Statistics gathered by worker safety organizations and industry insiders prove that electrocution is one of the leading causes of death for construction workers in the United States. In fact, it is currently the fourth leading cause of death on construction sites. When asked, construction workers often say that working near live wires is one of their biggest on-the-job concerns.
Even so, many construction laborers may not even be aware that they are in danger. Some construction companies do not take the time and effort necessary to properly educate and train their workers who may encounter live electrical lines. It is the responsibility of the contractor on-site to ensure that the entire construction crew is aware of overhead and underground power lines and other electrical hazards.
Federal Safety Standards
Knowing that when employers follow basic safety precautions, fewer employees are injured, OSHA has set standards by which an employer must abide to protect the safety of construction workers around electricity, including:
- Checking overhead lines
- Making sure components are properly grounded
- Using ground-fault circuit interrupters
- Using flexible cords properly
- Ensuring proper implementation of lockout/tagout (LOTO) safety-related work practices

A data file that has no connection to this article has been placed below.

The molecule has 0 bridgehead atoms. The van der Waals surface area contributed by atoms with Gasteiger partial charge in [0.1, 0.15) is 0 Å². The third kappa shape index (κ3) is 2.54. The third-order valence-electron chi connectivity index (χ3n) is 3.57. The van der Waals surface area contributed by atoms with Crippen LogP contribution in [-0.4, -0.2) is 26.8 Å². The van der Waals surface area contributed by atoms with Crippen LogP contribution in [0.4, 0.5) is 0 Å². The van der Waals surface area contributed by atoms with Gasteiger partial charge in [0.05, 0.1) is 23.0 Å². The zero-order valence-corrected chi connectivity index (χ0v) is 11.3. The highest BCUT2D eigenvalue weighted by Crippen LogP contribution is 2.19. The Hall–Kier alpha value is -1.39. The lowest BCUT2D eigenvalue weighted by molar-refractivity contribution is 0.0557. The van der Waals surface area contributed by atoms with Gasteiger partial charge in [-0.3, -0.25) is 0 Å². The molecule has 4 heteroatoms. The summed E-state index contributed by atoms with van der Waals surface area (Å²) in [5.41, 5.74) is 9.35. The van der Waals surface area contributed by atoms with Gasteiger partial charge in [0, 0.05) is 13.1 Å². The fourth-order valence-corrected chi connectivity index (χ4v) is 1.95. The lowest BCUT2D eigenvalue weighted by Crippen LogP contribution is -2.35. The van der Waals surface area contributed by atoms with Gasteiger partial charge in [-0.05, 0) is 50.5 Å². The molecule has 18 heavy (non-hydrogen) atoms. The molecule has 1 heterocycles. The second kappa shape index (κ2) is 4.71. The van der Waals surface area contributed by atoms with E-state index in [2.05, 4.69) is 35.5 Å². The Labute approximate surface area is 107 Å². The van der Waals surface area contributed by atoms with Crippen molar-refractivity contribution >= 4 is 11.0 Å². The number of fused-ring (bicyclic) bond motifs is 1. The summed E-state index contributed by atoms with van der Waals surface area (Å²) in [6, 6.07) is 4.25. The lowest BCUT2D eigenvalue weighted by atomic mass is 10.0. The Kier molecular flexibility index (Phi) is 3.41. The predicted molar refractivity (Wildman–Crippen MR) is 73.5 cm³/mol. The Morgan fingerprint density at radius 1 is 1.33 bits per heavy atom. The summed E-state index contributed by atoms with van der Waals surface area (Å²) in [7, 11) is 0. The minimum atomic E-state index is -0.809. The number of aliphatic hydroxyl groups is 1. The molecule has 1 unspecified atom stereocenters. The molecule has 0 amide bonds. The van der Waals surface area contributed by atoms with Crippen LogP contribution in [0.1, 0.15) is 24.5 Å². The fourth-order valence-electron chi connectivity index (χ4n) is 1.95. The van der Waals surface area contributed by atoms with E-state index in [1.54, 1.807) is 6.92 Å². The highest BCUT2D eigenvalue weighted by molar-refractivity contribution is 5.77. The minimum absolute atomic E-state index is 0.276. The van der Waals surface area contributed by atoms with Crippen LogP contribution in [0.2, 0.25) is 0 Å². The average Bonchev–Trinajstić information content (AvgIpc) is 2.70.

Unfortunately, however, too many contractors are cutting corners and too many construction workers are exposed to live electrical lines. For example, a New York City construction worker was killed recently when the cart he was operating hit a power line.
In order to better protect themselves, construction workers who may be working around electrical equipment should:
- Only work on electrical equipment after receiving proper training
- Work only with a permit
- De-energize, lockout or tagout electrical circuits near or on which they will be working
- Wear appropriate protective equipment including hard hats, gloves and rubber-soled shoes to lessen the chance of severe injury
Any employee who has been injured on a job site where proper electrical safety procedures were not followed should consider consulting an attorney to learn more about his or her legal rights and options.